Once or twice a month I am asked to make a presentation on special finance to a twenty group. It is something I always enjoy and nearly always gives me the impetus for this monthly column.
This meeting was no different.
It was a great group, consisting of very seasoned, but smaller volume, domestic dealers. In reviewing their composite prior to my presentation, I was stunned to see their average finance and insurance gross profits or, more appropriately, lack thereof. This was the second domestic group in a row that I addressed where the group finance and insurance average was well below $500 per copy net of chargebacks. Too many were under $300 per copy.
I was stunned. Twenty years ago my twenty group averaged better than that.
To top it off, these dealers were very sharp individuals. They noticed their new car market share eroding and took strong steps to offset it, through strong used vehicle operations. Unfortunately, like many domestics, too many of them have suffered from “red ink” income statements over the course of the last 18 months.
Dealers that are seeing their net profits disappear, simply cannot afford to have underperforming finance and insurance departments. If a store is selling 60 to 70 units per month, struggling to break even and averaging less than $400 per retail unit sold in F&I, two thoughts immediately come to mind.
The first thing that comes to mind is you just aren’t trying. That may step on a toe or two, and if it does, I am sorry. With all the available (and beneficial) products available, it simply means that you must not be asking. Today’s buyers, as a group, have never had so much negative equity. As a result, GAP policies have never been more important. Just ask any customer of yours that has had their car totaled, and was left with a monstrous deficiency balance, after their insurance company paid only the “market value” of their vehicle. It is simple to present, and adds just a few dollars a month to someone’s monthly payment. If you aren’t selling it, you just aren’t asking.
With service contracts, credit life insurance, security etching, wheel and tire coverage, maintenance agreements, and other items available, a finance manager has a host of items that offer excellent value and are desired by your customer. If you aren’t selling them, you just can’t be asking.
The second thought that comes to mind is, if you were to simply double your F&I gross profits to get near the industry average of $800 per retail unit, what would that extra $400 per car deal mean to you? I will take a wild stab and say the incremental increase would be $300 per retail unit after paying all the associated commissions or bonuses. At just 60 retail units per month, that translates to an additional $216,000 a year in additional net profit. For a lot of dealers selling 60 units per month, that can be the difference between treading water and putting some joy back into the business.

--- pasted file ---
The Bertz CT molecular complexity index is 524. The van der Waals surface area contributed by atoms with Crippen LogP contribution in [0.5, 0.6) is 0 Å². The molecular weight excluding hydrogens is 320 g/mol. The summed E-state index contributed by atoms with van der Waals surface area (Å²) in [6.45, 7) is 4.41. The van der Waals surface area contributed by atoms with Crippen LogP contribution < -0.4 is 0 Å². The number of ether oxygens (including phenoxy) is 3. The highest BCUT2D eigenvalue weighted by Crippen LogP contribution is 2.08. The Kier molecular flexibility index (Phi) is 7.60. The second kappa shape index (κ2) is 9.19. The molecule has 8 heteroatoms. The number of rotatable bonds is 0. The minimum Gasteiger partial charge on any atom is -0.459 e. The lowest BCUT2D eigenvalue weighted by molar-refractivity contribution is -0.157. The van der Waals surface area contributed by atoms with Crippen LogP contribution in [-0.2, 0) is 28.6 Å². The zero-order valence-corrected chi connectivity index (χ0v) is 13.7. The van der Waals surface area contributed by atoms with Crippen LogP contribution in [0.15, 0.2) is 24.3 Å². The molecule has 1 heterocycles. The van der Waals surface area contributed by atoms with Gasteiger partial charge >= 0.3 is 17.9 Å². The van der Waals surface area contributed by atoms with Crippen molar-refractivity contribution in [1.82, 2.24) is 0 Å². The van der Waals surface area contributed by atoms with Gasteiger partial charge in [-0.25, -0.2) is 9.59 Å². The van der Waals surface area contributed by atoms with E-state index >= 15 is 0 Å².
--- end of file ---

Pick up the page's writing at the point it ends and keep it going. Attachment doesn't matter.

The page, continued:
The F&I department is one area that provides a relatively level playing field among dealerships of all sizes. The products, opportunities costs are basically the same among competing dealerships. Whether you are a small family-owned store or an AutoNation store, you can enjoy strong back-end profits.
Recently, another trade journal ran a story which stated the average F&I income per vehicle retailed, by company, for all publicly held dealer groups, based on their 2006 annual reports. It reflected an average over $1,000 per vehicle retailed. How do you compare?
During my 18 years as a dealer, I found that perhaps the easiest position to fill, train and develop was the finance manager. In many of my stores, they were doing double duty with Special Finance. The options for training to develop your producer are vast. The products are easy to find. Make it your goal to achieve $1,000 per unit retailed, and don’t rest until you achieve it. It will help make this business a lot more fun!
Until next month, Good selling
Auto retail veteran and F&I products expert Paul McCarthy has joined AUL Corp. as vice president of national sales.